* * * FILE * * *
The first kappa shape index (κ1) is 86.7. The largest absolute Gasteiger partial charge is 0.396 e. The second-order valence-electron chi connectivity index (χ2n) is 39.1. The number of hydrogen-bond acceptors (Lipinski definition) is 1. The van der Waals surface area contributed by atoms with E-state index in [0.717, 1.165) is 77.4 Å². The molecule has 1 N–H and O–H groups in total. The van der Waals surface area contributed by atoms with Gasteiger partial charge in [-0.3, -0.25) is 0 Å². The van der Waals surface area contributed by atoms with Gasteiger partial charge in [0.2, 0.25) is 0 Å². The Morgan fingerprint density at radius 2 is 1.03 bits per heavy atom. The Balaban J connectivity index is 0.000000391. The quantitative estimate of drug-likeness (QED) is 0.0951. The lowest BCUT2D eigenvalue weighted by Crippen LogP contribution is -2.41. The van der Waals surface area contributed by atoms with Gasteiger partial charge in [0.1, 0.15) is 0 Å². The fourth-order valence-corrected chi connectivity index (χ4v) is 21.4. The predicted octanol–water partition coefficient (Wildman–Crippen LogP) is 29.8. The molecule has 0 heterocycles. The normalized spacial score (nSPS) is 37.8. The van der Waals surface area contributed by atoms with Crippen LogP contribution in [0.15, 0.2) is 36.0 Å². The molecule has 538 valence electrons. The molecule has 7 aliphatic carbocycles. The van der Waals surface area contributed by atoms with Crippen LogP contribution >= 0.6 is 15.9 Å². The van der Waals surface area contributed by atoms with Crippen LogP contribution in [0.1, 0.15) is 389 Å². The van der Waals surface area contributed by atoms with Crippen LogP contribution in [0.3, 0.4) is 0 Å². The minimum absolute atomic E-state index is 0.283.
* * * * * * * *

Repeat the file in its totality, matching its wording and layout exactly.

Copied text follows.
The first kappa shape index (κ1) is 86.7. The largest absolute Gasteiger partial charge is 0.396 e. The second-order valence-electron chi connectivity index (χ2n) is 39.1. The number of hydrogen-bond acceptors (Lipinski definition) is 1. The van der Waals surface area contributed by atoms with E-state index in [0.717, 1.165) is 77.4 Å². The molecule has 1 N–H and O–H groups in total. The van der Waals surface area contributed by atoms with Gasteiger partial charge in [-0.3, -0.25) is 0 Å². The van der Waals surface area contributed by atoms with Gasteiger partial charge in [0.2, 0.25) is 0 Å². The Morgan fingerprint density at radius 2 is 1.03 bits per heavy atom. The Balaban J connectivity index is 0.000000391. The quantitative estimate of drug-likeness (QED) is 0.0951. The lowest BCUT2D eigenvalue weighted by Crippen LogP contribution is -2.41. The van der Waals surface area contributed by atoms with Gasteiger partial charge in [0.1, 0.15) is 0 Å². The fourth-order valence-corrected chi connectivity index (χ4v) is 21.4. The predicted octanol–water partition coefficient (Wildman–Crippen LogP) is 29.8. The molecule has 0 heterocycles. The normalized spacial score (nSPS) is 37.8. The van der Waals surface area contributed by atoms with Crippen LogP contribution in [0.15, 0.2) is 36.0 Å². The molecule has 538 valence electrons. The molecule has 7 aliphatic carbocycles. The van der Waals surface area contributed by atoms with Crippen LogP contribution >= 0.6 is 15.9 Å². The van der Waals surface area contributed by atoms with Crippen LogP contribution in [0.1, 0.15) is 389 Å². The van der Waals surface area contributed by atoms with Crippen LogP contribution in [0.3, 0.4) is 0 Å². The minimum absolute atomic E-state index is 0.283.